Psychosomatics of Crohn’s Disease

Crohn’s disease is a chronic gastrointestinal tract illness characterized by inflammation throughout the intestine or its sections. The disease predominantly affects the end of the small intestine and the large intestine. It is marked by alternating periods of remissions and relapses. The more advanced the disease stage, the deeper the infection penetrates (affecting the mucosa, submucosa, and muscles), making treatment more challenging.

Causes of Crohn’s Disease

The causes of Crohn’s Disease can be divided into biological and psychological. It’s believed that the bacterium Helicobacter pylori is the causative agent. However, it’s important to note that this bacterium is always present inside us. There is a tolerable level of these bacteria which doesn’t interfere with normal body functions, and which beneficial bacteria can manage. But when Helicobacter pylori proliferate beyond the norm, inflammation ensues. The bacteria themselves are not the problem, but rather their toxic waste products.

Abnormal bacterial growth is often triggered by weakened overall immunity. This, in turn, is influenced by several psychological factors:

  • Stress;
  • Disrupted eating, sleeping, and resting patterns;
  • Eating disorders, leading to overeating or undereating;
  • Exhaustion and burnout;
  • Harmful habits (smoking, alcoholism, drug addiction, etc.);
  • Frequent injuries and illnesses due to a risky lifestyle;
  • Subconscious programs of self-destruction and illness.

Thus, Crohn’s Disease is caused by:

  • Infectious invasion;
  • Allergy;
  • Autoimmune malfunctions;
  • Stress and an unhealthy lifestyle;
  • Genetics.

Stages, Symptoms, and Signs of Crohn’s Disease

Crohn’s disease has three stages: mild, moderate, and severe, each with distinct symptom severity:

  1. Mild stage: Diarrhea up to four times daily, temperature not exceeding 37.5 °C, normal pulse, occasional blood in stool.
  2. Moderate stage: Diarrhea more than six times daily, temperature not exceeding 37–38 °C, pulse around 90 beats per minute, blood in stool.
  3. Severe stage: Diarrhea more than ten times daily, temperature above 38 °C, significant blood loss, pulse over 90 beats per minute, complications (fistulas, abscesses, intestinal obstruction).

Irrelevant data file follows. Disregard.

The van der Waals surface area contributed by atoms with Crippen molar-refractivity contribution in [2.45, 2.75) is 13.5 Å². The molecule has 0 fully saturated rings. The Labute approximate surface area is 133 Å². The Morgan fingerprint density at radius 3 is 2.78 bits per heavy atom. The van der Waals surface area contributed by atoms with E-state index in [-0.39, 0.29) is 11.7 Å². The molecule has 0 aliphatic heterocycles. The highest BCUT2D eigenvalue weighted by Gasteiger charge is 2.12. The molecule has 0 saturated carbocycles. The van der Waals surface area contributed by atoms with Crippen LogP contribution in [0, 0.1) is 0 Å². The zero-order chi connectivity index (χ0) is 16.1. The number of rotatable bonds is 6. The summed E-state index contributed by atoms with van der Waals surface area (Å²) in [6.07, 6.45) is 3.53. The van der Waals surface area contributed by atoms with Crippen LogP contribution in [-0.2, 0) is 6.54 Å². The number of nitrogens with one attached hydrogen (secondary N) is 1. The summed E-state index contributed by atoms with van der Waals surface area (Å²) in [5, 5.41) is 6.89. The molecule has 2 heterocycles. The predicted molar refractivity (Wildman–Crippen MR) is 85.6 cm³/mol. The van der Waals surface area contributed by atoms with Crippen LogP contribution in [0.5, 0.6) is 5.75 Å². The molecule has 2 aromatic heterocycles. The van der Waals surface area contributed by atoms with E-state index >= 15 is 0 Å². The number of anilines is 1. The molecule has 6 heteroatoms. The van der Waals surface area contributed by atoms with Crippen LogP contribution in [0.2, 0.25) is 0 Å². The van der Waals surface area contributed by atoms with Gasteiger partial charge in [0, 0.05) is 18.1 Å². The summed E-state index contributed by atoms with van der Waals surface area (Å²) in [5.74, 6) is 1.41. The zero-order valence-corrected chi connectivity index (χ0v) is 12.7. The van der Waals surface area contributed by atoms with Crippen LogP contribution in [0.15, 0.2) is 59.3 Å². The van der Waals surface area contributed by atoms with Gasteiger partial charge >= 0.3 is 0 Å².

With Crohn’s Disease, cracks and ulcers form on the intestinal walls, and muscle tone increases, causing pain and spasms. Bloating and a sensation of heaviness are common. The onset can be either acute or gradual.

Psychosomatics of Crohn’s Disease

In psychosomatics, the intestine serves the same function as in physiology: digesting not food, but life experiences. Consider the phrase, “I need to digest this information.” Now, correlate this knowledge with the disease’s characteristics. It appears that Crohn’s Disease is an inability to accept certain aspects of life.

People with Crohn’s Disease often exhibit:

  • Depressive tendencies;
  • Emotional instability;
  • Inability to set and achieve goals;
  • Sensitivity and weakness, combined with a prohibition on expressing emotions;
  • Passive-defensive or avoidant behavior in conflicts;
  • Symbiotic family relationships combined with emotional coldness;
  • A tendency for introspection;
  • Nervousness and impatience;
  • Inability to relax and enjoy life;
  • Fears and unrealistic expectations;
  • High self-control, including in matters of bowel movements or other cleanliness issues.

Individuals with Crohn’s Disease attempt to internally process all conflicts through their own bodies, thereby protecting their social interactions. Such individuals crave social contact and fear losing someone or offending them during conflicts. The need for protection and closeness paradoxically coexists with a desire for independence.

Key Psychosomatic Concepts of Crohn’s Disease:

  1. Crohn’s Disease represents an inability to “digest” something in life.
  2. Diarrhea indicates a desire to eliminate something dangerous, trivial, or a signal of problems with time and resource management.
  3. Digestive issues reflect a reluctance or inability to fully analyze, listen, or resolve work or personal life problems.